This $30 Digital Dry Erase Board Is Helping My Toddler Learn to Write

The Boogie Board Play n’ Trace is like a higher-tech Etch-A-Sketch.

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My 3-year-old daughter loves anything with ink. Whether doodling, finger painting, coloring with crayons, or using markers to draw on the walls, she’s mighty with the proverbial pen. Only thing, she’s not exactly progressing when it comes to creating a decipherable letter, number, or shape. That’s normal at 3, of course, but I still wondered if there was a better way to channel of her love of ink into more finely tuned motor skills. Turns out, there is ⏤ but it doesn’t use real ink at all. Just the opposite.

It’s called the Play n’ Trace by Boogie Board, and it’s essentially a digital dry erase board with a translucent LCD screen. Technically, they call it an eWriter. It’s shaped like an artist’s palette, and kids use an accompanying yellow stylus to trace the letters, numbers, or pictures positioned below the screen. (It comes with a few alphabet and number sheets to get started.) There’s no mess or smudged ink when she writes, and there are no videos or apps to swipe. It feels purposeful in the way that a Kindle eReader does ⏤ it’s designed to help stay focused on one thing and one thing only. In this case, crafting letters and shapes. Or, at least, drawing.

It didn’t take long for my daughter to get busy scribbling. In addition to tracing, she would etch whatever popped into her imagination. Every jumbled assortment of lines was a dragon, house, tree. The stylus was smooth and handled well, especially considering it’s a kids toy. Perhaps a bit too well, honestly, as it’s great for free-flowing lines but a little tough for slow and precise practicing. The erase button is also responsive, clearing the screen in no time so you can start a new picture. No vigorous Etch-a-Sketch shaking required. Most impressive, however, is how the entire device runs on just two ‘AAA’ batteries.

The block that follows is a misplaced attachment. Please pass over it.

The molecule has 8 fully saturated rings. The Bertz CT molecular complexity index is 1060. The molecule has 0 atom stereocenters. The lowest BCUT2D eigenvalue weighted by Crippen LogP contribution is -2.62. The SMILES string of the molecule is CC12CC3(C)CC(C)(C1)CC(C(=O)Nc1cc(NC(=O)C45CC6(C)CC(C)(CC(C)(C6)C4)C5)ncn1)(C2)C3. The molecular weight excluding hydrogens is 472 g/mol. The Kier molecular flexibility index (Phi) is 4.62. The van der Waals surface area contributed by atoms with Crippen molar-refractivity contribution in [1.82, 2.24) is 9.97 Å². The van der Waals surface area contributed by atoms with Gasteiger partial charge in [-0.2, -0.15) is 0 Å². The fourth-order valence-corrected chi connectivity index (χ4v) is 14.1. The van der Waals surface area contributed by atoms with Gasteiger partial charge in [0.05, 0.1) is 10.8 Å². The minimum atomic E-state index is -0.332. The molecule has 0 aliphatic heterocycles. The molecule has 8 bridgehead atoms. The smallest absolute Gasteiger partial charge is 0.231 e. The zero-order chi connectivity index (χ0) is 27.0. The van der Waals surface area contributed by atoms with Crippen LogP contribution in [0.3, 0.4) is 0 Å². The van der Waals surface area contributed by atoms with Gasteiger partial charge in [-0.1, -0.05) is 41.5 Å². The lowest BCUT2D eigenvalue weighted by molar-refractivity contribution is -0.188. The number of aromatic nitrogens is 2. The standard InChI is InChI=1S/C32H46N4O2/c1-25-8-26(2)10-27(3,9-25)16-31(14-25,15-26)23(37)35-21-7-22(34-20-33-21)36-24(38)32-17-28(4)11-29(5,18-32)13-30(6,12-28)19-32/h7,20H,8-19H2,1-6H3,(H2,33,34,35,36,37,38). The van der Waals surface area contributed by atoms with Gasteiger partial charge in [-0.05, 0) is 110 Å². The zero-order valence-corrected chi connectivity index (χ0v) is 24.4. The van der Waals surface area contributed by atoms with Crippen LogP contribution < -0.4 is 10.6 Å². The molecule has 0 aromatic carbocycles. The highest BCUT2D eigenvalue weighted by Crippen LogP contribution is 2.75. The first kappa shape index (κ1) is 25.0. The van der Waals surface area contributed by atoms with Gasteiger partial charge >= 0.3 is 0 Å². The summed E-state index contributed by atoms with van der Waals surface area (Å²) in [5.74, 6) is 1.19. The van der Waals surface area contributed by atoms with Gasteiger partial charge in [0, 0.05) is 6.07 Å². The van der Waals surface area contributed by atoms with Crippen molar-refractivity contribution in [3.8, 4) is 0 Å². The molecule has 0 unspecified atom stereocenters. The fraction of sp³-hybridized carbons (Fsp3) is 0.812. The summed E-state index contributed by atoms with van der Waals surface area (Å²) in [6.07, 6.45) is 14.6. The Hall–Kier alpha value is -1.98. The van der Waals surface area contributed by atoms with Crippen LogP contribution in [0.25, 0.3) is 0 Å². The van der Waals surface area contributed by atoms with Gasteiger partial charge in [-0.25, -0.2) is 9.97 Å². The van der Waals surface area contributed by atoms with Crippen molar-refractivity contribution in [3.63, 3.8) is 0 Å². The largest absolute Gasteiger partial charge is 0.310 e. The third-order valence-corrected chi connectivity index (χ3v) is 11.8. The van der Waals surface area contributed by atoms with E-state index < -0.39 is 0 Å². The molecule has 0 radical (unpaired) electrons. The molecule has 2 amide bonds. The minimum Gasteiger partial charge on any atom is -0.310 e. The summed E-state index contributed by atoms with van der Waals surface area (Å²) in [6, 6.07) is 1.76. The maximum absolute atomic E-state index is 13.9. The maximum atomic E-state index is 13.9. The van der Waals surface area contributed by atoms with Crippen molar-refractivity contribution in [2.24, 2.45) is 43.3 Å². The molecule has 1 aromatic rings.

If the Trace has one flaw, it’s the translucent screen. Which is ironic, as that’s the most innovative features. It’s a bit dense, like gazing through an aquarium trying to spot a faraway fish. The practice sheets, meanwhile, are printed on a darker blue paper with red lettering. That double deep blue made it tough for my daughter not only to see the letters she was tracing but also her own practice lines. It discouraged her a few times, but she continued nonetheless.

Boogie Board does offer a quick antidote to the dark blue problem ⏤ a free Android and iOS app. By running the app and placing the tablet underneath the Trace, it emits a brightness that makes everything easier to see through the screen. Unfortunately, once I gave my kid the iPad, she ditched the Boogie Board and went right to her favorite apps. You can see the problem. In fact, using another device to increase the brightness kind of defeats the purpose of owning the eWriter in the first place. Elmo already teaches my kid how to write the entire alphabet in a free iOS app. It’s the accompanying videos that distract my kid and keep her from moving on the next letter. The beauty of the Play n’ Trace is that it’s supposed to be low-tech enough to keep kids focused on writing.

Drawbacks aside, my daughter hasn’t lost interest in the Boogie Board. She considers it another tool in her arsenal of art supplies, and while she writes a few letters well, she’s still working on consistency. It’s no fault of the Trace, though — she is still 3, after all.

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